Wearable Computing Project (2/10)


Shortly after returning from the recruitment camp in September, I contemplated on the creation of a computer that could be worn, much akin to wearing a clothing, if possible. This would set the goal of of the resulting system that was both small in length & width, light, and relatively flat. While I found that a modern laptop computers were close to meeting these parameters, I decided not to base my new system on one. First, most modern laptops feature a large display which increased the overall length & width and exceeded my plans. Second, I would want the input and output devices separate from the main unit so that I could use it without having to put the system on a surface somewhere. Third, a laptop computer, even today, is basically a 'ready-made' unit straight from the manufacturer. It does not need work on my side to make it work in the first place. Being a computer freak who's built many custom systems, this is extremely unacceptable. Well, many of the fellow freaks can understand me on this, I'm sure.

Now the PDA's came to mind. A today's PDA has full-colour display, has an embedded processor running up to 200MHz, runs Windows-like interface, and has lots of applications that mirror a 'normal' computer's counterpart. They're quite small enough to be 'worn', so to speak, being put into a pocket when not in use. This side of the spectrum sounded good, but was not without shortcomings. Basically, most of the units have very small screens, and running Windows CE or PalmOS, it has reduced functionality compared to a desktop OS. Not to mention I would have to forfeit the use of many of the usual programs I've been accustomed to using. A PDA is a far cry from being a replacement of a true desktop computer. And I've not even mentioned the storage problems. I wouldn't call a PDA a 'computer', so to speak, in these aspects, and therefore was ruled out from selected for use.

Compaq's iPaq PDA

This pretty much narrowed my choice for building a wearable computer. I need a small motherboard. And a small display. And a small keyboard. And a small pointing device. First things first, I had to find a small motherboard to work my dreams on. This reminded me to search for that myriad of catalogs I had gathered at the trade shows I had visited in the recent years. A single brochure had immediately caught my attention, that of a company called Maxan Systems. This company featured a range of custom-design motherboards built for mainly for set-tops and industrial computers. Naturally, the typical dimensions of the motherboards they made were generally quite smaller than a conventional computer motherboard. I definitely needed to pay this company a visit. Fortunately, this company was native to my country.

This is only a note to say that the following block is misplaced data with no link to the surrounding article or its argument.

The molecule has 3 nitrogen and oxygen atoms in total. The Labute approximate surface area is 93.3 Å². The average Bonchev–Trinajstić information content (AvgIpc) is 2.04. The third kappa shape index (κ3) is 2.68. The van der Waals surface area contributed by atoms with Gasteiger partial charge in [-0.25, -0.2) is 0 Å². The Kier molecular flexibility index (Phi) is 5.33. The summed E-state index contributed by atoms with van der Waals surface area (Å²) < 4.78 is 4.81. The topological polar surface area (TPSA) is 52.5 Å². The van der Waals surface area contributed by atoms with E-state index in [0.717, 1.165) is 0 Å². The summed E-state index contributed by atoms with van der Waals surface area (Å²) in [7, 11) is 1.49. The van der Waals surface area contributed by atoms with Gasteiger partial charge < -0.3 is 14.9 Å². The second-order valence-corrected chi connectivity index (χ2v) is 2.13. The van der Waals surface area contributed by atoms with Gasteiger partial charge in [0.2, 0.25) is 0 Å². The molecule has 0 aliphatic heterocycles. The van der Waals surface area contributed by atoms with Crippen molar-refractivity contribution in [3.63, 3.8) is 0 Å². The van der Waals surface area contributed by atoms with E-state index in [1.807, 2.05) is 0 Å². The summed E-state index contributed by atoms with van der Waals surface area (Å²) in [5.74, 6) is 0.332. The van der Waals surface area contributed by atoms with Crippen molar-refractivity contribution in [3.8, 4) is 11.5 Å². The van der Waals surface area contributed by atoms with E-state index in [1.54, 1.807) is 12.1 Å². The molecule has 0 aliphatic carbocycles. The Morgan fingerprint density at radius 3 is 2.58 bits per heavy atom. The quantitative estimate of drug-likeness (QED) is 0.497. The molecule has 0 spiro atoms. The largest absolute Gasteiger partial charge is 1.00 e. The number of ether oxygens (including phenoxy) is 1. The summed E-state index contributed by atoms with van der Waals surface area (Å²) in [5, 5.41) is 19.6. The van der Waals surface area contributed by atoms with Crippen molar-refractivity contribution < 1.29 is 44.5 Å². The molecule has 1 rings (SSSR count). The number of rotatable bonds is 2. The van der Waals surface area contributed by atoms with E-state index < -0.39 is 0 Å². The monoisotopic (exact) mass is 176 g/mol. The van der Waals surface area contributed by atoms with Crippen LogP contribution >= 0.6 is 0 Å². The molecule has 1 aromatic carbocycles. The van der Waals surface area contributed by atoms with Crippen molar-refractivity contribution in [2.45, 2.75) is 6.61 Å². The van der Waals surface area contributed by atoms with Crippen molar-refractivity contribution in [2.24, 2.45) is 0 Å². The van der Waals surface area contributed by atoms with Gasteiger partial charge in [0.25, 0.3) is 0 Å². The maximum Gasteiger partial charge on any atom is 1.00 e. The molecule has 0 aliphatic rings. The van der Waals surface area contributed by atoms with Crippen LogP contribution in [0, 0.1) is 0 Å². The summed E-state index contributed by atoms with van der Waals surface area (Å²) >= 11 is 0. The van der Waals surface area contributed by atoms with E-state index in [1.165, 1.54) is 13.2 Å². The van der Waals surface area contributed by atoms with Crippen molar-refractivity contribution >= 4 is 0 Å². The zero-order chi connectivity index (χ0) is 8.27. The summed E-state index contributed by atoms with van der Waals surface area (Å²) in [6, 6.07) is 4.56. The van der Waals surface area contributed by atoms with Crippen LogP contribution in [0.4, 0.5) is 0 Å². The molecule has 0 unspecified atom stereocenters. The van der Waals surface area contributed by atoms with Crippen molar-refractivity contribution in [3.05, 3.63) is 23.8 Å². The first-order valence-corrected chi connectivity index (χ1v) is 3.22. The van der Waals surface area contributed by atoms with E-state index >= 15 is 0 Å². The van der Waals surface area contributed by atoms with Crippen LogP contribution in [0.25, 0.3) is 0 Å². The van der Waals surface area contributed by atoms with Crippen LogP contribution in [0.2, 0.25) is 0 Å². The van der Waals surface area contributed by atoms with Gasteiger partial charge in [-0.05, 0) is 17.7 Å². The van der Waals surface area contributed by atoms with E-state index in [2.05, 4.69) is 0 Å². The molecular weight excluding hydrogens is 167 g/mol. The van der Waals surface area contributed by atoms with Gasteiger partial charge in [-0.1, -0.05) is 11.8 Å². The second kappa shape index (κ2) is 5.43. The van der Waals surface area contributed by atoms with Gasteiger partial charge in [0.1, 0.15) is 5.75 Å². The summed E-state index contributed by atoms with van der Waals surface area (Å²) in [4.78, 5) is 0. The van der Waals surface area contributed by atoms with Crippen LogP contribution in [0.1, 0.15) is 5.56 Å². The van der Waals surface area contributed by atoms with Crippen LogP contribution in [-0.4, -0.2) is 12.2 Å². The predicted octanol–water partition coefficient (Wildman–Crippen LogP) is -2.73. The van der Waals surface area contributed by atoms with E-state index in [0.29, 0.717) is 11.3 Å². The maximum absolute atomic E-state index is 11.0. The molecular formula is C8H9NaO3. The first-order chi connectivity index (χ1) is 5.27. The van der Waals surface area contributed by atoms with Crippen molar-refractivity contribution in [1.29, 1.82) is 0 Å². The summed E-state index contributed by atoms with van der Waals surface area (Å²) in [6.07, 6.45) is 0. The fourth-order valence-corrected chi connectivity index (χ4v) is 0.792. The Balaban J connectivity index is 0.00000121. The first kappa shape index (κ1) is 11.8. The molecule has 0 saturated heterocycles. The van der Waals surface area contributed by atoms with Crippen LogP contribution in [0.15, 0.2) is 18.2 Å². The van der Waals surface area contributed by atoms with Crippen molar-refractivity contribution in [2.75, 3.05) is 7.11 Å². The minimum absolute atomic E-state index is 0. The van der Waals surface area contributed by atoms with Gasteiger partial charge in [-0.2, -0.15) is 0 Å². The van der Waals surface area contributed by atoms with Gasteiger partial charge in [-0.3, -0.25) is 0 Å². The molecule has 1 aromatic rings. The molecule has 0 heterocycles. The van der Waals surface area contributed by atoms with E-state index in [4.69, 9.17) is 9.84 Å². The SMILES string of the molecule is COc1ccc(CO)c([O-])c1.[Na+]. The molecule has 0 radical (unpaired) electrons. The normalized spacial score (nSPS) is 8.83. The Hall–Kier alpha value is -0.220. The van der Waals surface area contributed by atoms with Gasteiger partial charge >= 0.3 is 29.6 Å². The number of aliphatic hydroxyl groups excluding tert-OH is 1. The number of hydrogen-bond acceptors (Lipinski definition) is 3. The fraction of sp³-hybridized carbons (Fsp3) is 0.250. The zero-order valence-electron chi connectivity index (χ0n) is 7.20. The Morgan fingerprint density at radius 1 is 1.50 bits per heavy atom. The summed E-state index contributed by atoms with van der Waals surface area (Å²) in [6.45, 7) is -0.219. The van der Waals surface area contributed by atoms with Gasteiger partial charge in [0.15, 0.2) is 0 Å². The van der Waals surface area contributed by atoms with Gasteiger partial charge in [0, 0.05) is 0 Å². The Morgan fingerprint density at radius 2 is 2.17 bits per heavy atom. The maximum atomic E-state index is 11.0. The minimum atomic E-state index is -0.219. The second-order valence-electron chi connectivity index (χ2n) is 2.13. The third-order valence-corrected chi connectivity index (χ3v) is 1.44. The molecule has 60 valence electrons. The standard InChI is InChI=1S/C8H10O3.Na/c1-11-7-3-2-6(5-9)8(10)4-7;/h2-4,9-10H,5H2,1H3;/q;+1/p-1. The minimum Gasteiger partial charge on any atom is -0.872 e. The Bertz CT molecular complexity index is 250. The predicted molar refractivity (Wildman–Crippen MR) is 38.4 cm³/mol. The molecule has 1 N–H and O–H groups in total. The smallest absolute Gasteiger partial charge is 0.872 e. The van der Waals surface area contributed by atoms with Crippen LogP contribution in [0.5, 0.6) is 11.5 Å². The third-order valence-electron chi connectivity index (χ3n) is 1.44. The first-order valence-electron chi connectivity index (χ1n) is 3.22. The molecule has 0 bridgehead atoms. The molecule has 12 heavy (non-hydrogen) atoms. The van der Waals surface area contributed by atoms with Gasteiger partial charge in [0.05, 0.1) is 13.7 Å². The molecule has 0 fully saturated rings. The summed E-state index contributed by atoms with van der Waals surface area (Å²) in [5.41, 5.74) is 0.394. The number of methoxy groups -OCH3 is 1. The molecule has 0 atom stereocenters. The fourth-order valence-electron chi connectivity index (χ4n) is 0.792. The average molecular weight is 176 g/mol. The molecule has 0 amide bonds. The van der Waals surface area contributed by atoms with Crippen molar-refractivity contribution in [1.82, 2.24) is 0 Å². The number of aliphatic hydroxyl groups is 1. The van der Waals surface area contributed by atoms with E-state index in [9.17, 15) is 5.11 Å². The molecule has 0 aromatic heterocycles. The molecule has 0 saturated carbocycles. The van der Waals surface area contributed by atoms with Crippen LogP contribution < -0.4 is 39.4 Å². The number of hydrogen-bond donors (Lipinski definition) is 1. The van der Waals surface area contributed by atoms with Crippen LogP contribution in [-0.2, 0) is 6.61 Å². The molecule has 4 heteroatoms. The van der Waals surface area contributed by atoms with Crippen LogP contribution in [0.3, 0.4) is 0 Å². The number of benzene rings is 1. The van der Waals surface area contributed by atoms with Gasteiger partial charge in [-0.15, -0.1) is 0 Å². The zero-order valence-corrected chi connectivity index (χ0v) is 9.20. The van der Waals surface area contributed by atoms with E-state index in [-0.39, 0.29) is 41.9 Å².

One of Maxan's Geode based mobo, MSC-645E

The office location was a bit elusive, though, and I had to take a long trip by taxi. I found out later that it could be reached easily by a bus (and that which also stops near my dormitory, adding insult to injury), though. I had some lengthy talks about how I need a Maxan motherboard for my project, and how I could browse through the recent products (the catalog I had was apparently old and outdated). The marketing manager showed me the updated catalog so that I could find my motherboard of choice easily. It was deemed that their MSC-740B and MSC-735 models were fulfilling most of my requirements; both were very small, supported Pentium III-level CPU, had 3D capability, and had native LCD panel support. I was sort of leaning on the 735 as it had smaller dimensions, but he explained that the 735 never went into full production and was not a viable choice. Hence my choice was pegged to the 740B. Fortunately, they had some of these models in boxes in the storage room, and I was able to buy the motherboard right on the spot using electronic payment. It was rather expensive, making me $300 poorer, but I felt really good about it.

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